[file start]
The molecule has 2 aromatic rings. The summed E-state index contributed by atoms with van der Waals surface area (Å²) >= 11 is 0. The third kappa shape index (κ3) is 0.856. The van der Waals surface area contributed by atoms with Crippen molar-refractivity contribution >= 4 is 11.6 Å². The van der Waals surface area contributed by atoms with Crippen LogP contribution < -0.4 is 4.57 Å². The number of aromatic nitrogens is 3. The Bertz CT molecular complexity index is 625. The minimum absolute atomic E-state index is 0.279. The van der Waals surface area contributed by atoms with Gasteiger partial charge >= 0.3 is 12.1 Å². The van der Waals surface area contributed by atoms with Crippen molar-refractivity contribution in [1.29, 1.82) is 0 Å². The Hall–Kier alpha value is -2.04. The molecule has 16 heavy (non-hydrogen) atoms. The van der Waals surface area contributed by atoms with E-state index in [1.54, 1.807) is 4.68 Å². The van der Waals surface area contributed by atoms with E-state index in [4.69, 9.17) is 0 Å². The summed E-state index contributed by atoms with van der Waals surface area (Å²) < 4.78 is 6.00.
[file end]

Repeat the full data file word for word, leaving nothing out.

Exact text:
The molecule has 2 aromatic rings. The summed E-state index contributed by atoms with van der Waals surface area (Å²) >= 11 is 0. The third kappa shape index (κ3) is 0.856. The van der Waals surface area contributed by atoms with Crippen molar-refractivity contribution >= 4 is 11.6 Å². The van der Waals surface area contributed by atoms with Crippen LogP contribution < -0.4 is 4.57 Å². The number of aromatic nitrogens is 3. The Bertz CT molecular complexity index is 625. The minimum absolute atomic E-state index is 0.279. The van der Waals surface area contributed by atoms with Gasteiger partial charge >= 0.3 is 12.1 Å². The van der Waals surface area contributed by atoms with Crippen molar-refractivity contribution in [1.29, 1.82) is 0 Å². The Hall–Kier alpha value is -2.04. The molecule has 16 heavy (non-hydrogen) atoms. The van der Waals surface area contributed by atoms with E-state index in [1.54, 1.807) is 4.68 Å². The van der Waals surface area contributed by atoms with E-state index in [4.69, 9.17) is 0 Å². The summed E-state index contributed by atoms with van der Waals surface area (Å²) < 4.78 is 6.00.